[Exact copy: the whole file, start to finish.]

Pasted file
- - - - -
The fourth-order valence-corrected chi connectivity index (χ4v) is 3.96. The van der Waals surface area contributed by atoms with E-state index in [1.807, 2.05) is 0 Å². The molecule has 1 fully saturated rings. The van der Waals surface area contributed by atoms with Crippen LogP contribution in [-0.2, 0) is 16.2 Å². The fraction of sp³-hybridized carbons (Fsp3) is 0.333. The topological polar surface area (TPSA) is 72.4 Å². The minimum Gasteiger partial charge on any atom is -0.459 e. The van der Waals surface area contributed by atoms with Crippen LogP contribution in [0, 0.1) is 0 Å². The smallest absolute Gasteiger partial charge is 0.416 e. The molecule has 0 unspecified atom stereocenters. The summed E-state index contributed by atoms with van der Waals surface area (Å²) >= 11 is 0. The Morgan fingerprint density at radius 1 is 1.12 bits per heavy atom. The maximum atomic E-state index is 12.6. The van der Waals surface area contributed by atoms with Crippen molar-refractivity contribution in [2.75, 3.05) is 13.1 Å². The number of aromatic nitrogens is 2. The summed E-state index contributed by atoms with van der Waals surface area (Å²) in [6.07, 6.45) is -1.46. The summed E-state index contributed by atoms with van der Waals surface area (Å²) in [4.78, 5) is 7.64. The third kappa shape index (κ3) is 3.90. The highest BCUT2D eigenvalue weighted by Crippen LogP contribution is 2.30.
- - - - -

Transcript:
The fourth-order valence-corrected chi connectivity index (χ4v) is 3.96. The van der Waals surface area contributed by atoms with E-state index in [1.807, 2.05) is 0 Å². The molecule has 1 fully saturated rings. The van der Waals surface area contributed by atoms with Crippen LogP contribution in [-0.2, 0) is 16.2 Å². The fraction of sp³-hybridized carbons (Fsp3) is 0.333. The topological polar surface area (TPSA) is 72.4 Å². The minimum Gasteiger partial charge on any atom is -0.459 e. The van der Waals surface area contributed by atoms with Crippen LogP contribution in [0, 0.1) is 0 Å². The smallest absolute Gasteiger partial charge is 0.416 e. The molecule has 0 unspecified atom stereocenters. The summed E-state index contributed by atoms with van der Waals surface area (Å²) >= 11 is 0. The Morgan fingerprint density at radius 1 is 1.12 bits per heavy atom. The maximum atomic E-state index is 12.6. The van der Waals surface area contributed by atoms with Crippen molar-refractivity contribution in [2.75, 3.05) is 13.1 Å². The number of aromatic nitrogens is 2. The summed E-state index contributed by atoms with van der Waals surface area (Å²) in [6.07, 6.45) is -1.46. The summed E-state index contributed by atoms with van der Waals surface area (Å²) in [4.78, 5) is 7.64. The third kappa shape index (κ3) is 3.90. The highest BCUT2D eigenvalue weighted by Crippen LogP contribution is 2.30.